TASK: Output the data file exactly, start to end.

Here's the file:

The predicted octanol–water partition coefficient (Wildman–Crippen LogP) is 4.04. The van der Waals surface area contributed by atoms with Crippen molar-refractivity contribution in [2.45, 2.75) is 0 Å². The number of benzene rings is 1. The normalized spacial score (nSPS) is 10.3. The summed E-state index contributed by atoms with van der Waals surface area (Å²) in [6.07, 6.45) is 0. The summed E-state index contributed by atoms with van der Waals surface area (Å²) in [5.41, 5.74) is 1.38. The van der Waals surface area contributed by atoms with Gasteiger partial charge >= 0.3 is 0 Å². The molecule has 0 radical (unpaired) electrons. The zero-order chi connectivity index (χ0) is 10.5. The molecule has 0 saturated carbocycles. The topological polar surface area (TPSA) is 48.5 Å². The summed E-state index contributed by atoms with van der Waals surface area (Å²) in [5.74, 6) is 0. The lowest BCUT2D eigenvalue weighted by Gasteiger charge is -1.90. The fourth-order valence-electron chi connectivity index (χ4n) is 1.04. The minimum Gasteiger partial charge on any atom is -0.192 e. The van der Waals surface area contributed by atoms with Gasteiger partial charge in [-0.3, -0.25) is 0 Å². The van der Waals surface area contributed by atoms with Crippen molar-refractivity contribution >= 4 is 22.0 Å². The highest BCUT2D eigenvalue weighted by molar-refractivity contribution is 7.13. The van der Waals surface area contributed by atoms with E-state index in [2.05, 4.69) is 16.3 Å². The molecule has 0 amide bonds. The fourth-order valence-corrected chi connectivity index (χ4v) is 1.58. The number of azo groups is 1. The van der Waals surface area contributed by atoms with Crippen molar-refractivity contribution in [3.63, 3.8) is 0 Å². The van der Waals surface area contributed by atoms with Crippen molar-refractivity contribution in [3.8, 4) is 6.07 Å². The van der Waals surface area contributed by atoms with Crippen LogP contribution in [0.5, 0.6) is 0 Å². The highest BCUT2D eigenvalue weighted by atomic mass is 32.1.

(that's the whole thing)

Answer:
The predicted octanol–water partition coefficient (Wildman–Crippen LogP) is 4.04. The van der Waals surface area contributed by atoms with Crippen molar-refractivity contribution in [2.45, 2.75) is 0 Å². The number of benzene rings is 1. The normalized spacial score (nSPS) is 10.3. The summed E-state index contributed by atoms with van der Waals surface area (Å²) in [6.07, 6.45) is 0. The summed E-state index contributed by atoms with van der Waals surface area (Å²) in [5.41, 5.74) is 1.38. The van der Waals surface area contributed by atoms with Gasteiger partial charge >= 0.3 is 0 Å². The molecule has 0 radical (unpaired) electrons. The zero-order chi connectivity index (χ0) is 10.5. The molecule has 0 saturated carbocycles. The topological polar surface area (TPSA) is 48.5 Å². The summed E-state index contributed by atoms with van der Waals surface area (Å²) in [5.74, 6) is 0. The lowest BCUT2D eigenvalue weighted by Gasteiger charge is -1.90. The fourth-order valence-electron chi connectivity index (χ4n) is 1.04. The minimum Gasteiger partial charge on any atom is -0.192 e. The van der Waals surface area contributed by atoms with Gasteiger partial charge in [-0.3, -0.25) is 0 Å². The van der Waals surface area contributed by atoms with Crippen molar-refractivity contribution >= 4 is 22.0 Å². The highest BCUT2D eigenvalue weighted by molar-refractivity contribution is 7.13. The van der Waals surface area contributed by atoms with E-state index in [2.05, 4.69) is 16.3 Å². The molecule has 0 amide bonds. The fourth-order valence-corrected chi connectivity index (χ4v) is 1.58. The number of azo groups is 1. The van der Waals surface area contributed by atoms with Crippen molar-refractivity contribution in [3.63, 3.8) is 0 Å². The van der Waals surface area contributed by atoms with Crippen molar-refractivity contribution in [3.8, 4) is 6.07 Å². The van der Waals surface area contributed by atoms with Crippen LogP contribution in [0.5, 0.6) is 0 Å². The highest BCUT2D eigenvalue weighted by atomic mass is 32.1.